Facts about Ecuador

Ecuador’s rainforests cover almost 13 million hectares, an area larger than the size of Greece. It harbours a vast richness of animal and plant species in a variety of ecosystems, ranging from lowland rainforests to snow-capped mountains. Despite increasing deforestation elsewhere in the Amazon, Ecuador has successfully reduced deforestation over the last decade.

According to the Convention on Biological Diversity (CBD), Ecuador has three of the world’s top 10 biodiversity “hot spots”, and it is estimated that the country has more plant species per unit area than any other country in South America.

Approximately 74% of the forest is in the Amazon, and the rest of the forest is located mainly along the coast (16%) and in the Andes (10%).

Nearly half of Ecuadorian forests is located in indigenous territories.

According to the country’s National REDD+ Strategy, in the period 1990-2014, more than 90% of deforestation in Ecuador was linked to the agricultural sector, due mainly to conversion of forests to pasture.

Other products that have led to deforestation include cocoa, coffee, corn, rice and oil palm. In the coming years there is fear that the extractive industries might become an even larger threat to the forests, as mining and oil concessions have been granted on Amazon land.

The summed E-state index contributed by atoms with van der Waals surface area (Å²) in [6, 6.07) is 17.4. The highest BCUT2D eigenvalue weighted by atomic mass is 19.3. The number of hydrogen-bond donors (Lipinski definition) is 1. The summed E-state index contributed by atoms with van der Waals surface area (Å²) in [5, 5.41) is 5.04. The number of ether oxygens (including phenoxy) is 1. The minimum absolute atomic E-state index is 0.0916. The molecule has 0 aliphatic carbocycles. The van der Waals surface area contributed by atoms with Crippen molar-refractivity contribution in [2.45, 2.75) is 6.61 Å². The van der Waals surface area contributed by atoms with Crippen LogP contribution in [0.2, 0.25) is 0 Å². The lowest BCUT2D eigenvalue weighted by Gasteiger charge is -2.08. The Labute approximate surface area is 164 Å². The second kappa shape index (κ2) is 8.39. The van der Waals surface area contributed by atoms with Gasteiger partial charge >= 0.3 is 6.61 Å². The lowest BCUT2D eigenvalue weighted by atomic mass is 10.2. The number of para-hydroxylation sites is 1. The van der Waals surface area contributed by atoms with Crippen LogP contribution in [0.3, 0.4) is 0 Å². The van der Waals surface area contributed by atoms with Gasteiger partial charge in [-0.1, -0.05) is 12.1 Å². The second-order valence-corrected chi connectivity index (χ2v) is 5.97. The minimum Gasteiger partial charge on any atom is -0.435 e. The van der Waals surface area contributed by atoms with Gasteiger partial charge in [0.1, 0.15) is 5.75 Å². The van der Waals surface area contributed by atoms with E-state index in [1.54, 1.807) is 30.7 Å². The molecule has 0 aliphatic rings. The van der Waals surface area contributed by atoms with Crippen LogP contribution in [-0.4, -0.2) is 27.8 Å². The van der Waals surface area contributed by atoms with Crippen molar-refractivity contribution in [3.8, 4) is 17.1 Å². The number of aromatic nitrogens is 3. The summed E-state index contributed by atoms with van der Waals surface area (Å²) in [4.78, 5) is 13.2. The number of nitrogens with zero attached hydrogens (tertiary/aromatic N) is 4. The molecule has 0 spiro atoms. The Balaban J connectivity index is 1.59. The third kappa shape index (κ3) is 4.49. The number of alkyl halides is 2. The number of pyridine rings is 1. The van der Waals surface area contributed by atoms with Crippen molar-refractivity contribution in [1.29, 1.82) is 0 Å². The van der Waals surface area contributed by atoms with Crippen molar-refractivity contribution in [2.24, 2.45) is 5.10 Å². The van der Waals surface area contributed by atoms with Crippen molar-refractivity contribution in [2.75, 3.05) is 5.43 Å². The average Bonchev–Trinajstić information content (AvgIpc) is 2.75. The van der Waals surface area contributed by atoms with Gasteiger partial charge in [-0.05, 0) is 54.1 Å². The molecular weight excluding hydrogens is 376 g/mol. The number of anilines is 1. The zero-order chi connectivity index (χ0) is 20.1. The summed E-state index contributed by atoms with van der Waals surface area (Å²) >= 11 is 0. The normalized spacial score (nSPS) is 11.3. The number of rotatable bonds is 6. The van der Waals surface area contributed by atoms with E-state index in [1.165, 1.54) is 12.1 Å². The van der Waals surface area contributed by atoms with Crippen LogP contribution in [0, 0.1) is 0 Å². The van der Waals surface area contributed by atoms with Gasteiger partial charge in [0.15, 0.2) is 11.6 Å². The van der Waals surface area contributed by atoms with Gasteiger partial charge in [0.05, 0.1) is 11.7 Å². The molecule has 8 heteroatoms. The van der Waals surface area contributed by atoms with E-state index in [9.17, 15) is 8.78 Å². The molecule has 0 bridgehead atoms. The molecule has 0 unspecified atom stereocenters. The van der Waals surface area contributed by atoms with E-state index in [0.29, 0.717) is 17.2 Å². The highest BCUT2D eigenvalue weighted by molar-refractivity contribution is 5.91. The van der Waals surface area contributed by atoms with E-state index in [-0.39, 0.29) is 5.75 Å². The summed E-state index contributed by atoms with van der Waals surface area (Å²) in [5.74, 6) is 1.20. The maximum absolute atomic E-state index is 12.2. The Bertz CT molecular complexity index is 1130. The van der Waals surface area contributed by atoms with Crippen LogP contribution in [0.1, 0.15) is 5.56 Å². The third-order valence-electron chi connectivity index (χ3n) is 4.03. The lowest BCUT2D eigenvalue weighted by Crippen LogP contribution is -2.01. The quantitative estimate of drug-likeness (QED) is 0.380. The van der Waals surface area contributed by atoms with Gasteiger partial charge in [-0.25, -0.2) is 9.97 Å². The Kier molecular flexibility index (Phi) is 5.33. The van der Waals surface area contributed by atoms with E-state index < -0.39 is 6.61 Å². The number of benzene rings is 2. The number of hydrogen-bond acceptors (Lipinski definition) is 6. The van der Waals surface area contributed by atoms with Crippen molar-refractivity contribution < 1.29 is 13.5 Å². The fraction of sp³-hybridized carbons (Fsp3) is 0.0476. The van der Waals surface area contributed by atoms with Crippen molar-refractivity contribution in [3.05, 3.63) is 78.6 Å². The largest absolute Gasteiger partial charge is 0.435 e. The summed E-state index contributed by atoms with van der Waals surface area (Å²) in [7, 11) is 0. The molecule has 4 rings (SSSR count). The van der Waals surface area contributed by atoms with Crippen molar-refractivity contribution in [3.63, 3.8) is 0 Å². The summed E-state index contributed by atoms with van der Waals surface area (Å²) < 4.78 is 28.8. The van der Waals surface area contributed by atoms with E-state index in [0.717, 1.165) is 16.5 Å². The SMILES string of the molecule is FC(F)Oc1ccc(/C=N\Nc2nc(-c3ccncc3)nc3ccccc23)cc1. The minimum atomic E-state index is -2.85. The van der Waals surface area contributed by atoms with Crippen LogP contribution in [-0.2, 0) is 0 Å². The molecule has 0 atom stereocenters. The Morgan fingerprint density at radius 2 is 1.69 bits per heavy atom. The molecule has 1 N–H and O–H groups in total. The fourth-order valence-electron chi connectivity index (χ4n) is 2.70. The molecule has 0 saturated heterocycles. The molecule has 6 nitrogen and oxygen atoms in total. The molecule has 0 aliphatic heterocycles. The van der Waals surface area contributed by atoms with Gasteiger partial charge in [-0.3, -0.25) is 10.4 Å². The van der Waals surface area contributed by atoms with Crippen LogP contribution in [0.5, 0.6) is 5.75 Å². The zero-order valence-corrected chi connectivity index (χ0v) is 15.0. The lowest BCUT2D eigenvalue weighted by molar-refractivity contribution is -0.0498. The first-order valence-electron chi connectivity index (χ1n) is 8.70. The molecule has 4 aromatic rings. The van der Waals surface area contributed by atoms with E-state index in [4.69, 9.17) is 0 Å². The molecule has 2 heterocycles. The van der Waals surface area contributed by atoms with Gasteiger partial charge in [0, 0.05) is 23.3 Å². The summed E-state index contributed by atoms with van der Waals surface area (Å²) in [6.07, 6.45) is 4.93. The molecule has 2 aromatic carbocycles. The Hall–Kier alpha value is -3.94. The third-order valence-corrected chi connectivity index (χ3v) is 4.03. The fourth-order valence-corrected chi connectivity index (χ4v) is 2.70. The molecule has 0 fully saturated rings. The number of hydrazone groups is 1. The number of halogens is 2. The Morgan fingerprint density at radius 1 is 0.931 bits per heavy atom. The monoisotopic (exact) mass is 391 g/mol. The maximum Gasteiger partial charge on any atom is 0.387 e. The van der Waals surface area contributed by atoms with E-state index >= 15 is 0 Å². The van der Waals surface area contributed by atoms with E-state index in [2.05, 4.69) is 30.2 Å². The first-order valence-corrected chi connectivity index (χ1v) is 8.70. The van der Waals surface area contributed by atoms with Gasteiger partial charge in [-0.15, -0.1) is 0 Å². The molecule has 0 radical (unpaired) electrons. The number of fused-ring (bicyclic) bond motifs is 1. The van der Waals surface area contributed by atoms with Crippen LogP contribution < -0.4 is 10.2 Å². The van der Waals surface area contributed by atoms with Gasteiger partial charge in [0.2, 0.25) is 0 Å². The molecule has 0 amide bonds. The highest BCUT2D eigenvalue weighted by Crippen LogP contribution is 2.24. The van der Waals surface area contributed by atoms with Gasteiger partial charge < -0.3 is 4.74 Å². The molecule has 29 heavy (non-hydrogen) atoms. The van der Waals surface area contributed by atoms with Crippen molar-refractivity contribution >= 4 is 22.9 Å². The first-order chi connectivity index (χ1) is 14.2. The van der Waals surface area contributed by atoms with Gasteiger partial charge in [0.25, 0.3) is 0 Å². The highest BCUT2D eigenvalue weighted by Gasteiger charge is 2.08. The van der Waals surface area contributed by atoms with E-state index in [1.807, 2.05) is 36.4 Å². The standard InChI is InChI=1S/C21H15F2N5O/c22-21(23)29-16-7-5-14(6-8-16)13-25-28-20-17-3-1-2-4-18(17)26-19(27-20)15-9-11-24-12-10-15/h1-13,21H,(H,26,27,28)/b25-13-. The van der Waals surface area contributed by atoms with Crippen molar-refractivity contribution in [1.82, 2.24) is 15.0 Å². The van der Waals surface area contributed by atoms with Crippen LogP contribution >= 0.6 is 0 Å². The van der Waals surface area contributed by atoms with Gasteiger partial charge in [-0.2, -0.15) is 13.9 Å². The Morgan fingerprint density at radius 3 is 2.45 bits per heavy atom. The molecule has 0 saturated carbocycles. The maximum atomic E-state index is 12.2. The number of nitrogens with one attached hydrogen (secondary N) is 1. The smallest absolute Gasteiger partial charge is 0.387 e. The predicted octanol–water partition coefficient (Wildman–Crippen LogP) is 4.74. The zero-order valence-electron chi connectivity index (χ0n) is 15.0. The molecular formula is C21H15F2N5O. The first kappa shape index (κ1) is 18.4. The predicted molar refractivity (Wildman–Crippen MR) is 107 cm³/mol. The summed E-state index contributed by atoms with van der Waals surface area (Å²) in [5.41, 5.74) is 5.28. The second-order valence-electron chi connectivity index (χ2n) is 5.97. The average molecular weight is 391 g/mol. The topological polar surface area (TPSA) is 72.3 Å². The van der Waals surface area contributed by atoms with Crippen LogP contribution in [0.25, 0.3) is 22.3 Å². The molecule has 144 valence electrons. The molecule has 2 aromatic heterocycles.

Other underlying factors to deforestation include lack of land use planning, weak capacity for control and enforcement, agricultural expansion and other sectoral policies.  Agricultural subsidies are still in favour of land-intensive production, including cattle farming and monoculture production.

From an average annual gross deforestation of 130,000 hectares in the period 1990-2000, the annual deforestation was reduced to approx. 64 000 hectares in 2017-18.

Norway’s Climate and Forest Partnership with Ecuador

Norway signed an agreement with Ecuador and Germany in June 2018. Norway and Germany committed up to 50 million USD in results-based finance through the REDD Early Movers Program (REM) operated by the German Development Bank.

By 2021 Germany and Norway had rewarded Ecuador a total of 31 million USD for verified emission reductions achieved in the years 2014-2018. Over the course of these four years Ecuador achieved a total of 112 million tonnes emission reductions.

Ecuador use the payments to invest in sustainable rural development to benefit people and forests. At least 70 % of the funds go directly to support local communities and organizations, including indigenous peoples. This includes support to Ecuador´s Socio Bosque Program, which contributes to livelihoods by paying communities to protect forests. The remaining 30 % of the funds will support key governance reforms and institutions to conserve forests.